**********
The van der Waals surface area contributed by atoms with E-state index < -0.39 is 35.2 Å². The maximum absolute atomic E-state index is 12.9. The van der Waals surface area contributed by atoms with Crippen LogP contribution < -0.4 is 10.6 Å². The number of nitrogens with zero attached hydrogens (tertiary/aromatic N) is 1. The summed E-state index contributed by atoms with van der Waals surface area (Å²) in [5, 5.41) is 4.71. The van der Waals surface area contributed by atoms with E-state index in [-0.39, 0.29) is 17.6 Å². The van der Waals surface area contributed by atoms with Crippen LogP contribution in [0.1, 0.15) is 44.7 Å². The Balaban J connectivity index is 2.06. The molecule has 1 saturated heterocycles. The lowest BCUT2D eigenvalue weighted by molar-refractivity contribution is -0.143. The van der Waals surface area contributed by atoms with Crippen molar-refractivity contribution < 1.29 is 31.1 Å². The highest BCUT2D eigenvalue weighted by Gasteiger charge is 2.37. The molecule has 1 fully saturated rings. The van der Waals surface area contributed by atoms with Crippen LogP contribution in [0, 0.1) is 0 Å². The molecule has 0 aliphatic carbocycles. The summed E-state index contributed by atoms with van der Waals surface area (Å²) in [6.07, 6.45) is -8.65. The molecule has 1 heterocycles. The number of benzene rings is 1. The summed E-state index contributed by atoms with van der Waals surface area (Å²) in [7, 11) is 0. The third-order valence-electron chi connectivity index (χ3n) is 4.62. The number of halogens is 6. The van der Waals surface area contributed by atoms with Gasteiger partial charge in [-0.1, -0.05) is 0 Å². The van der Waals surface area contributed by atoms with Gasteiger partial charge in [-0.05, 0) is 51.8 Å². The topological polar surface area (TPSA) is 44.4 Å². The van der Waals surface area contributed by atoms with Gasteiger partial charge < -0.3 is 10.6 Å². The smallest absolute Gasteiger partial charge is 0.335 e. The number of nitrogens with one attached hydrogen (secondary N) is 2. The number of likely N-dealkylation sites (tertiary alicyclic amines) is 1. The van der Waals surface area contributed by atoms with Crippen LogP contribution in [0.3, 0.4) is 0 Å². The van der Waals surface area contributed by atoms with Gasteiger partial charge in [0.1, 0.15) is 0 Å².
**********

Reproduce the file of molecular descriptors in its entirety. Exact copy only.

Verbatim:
The van der Waals surface area contributed by atoms with E-state index < -0.39 is 35.2 Å². The maximum absolute atomic E-state index is 12.9. The van der Waals surface area contributed by atoms with Crippen LogP contribution < -0.4 is 10.6 Å². The number of nitrogens with zero attached hydrogens (tertiary/aromatic N) is 1. The summed E-state index contributed by atoms with van der Waals surface area (Å²) in [5, 5.41) is 4.71. The van der Waals surface area contributed by atoms with E-state index in [-0.39, 0.29) is 17.6 Å². The van der Waals surface area contributed by atoms with Crippen LogP contribution in [0.1, 0.15) is 44.7 Å². The Balaban J connectivity index is 2.06. The molecule has 1 saturated heterocycles. The lowest BCUT2D eigenvalue weighted by molar-refractivity contribution is -0.143. The van der Waals surface area contributed by atoms with Crippen molar-refractivity contribution < 1.29 is 31.1 Å². The highest BCUT2D eigenvalue weighted by Gasteiger charge is 2.37. The molecule has 1 fully saturated rings. The van der Waals surface area contributed by atoms with Crippen LogP contribution in [0, 0.1) is 0 Å². The molecule has 0 aliphatic carbocycles. The summed E-state index contributed by atoms with van der Waals surface area (Å²) in [6.07, 6.45) is -8.65. The molecule has 1 heterocycles. The number of benzene rings is 1. The summed E-state index contributed by atoms with van der Waals surface area (Å²) in [7, 11) is 0. The third-order valence-electron chi connectivity index (χ3n) is 4.62. The number of halogens is 6. The van der Waals surface area contributed by atoms with Gasteiger partial charge in [-0.1, -0.05) is 0 Å². The van der Waals surface area contributed by atoms with Gasteiger partial charge in [-0.05, 0) is 51.8 Å². The topological polar surface area (TPSA) is 44.4 Å². The van der Waals surface area contributed by atoms with Gasteiger partial charge < -0.3 is 10.6 Å². The smallest absolute Gasteiger partial charge is 0.335 e. The number of nitrogens with one attached hydrogen (secondary N) is 2. The number of likely N-dealkylation sites (tertiary alicyclic amines) is 1. The van der Waals surface area contributed by atoms with Crippen LogP contribution in [0.3, 0.4) is 0 Å². The van der Waals surface area contributed by atoms with Gasteiger partial charge in [0.1, 0.15) is 0 Å².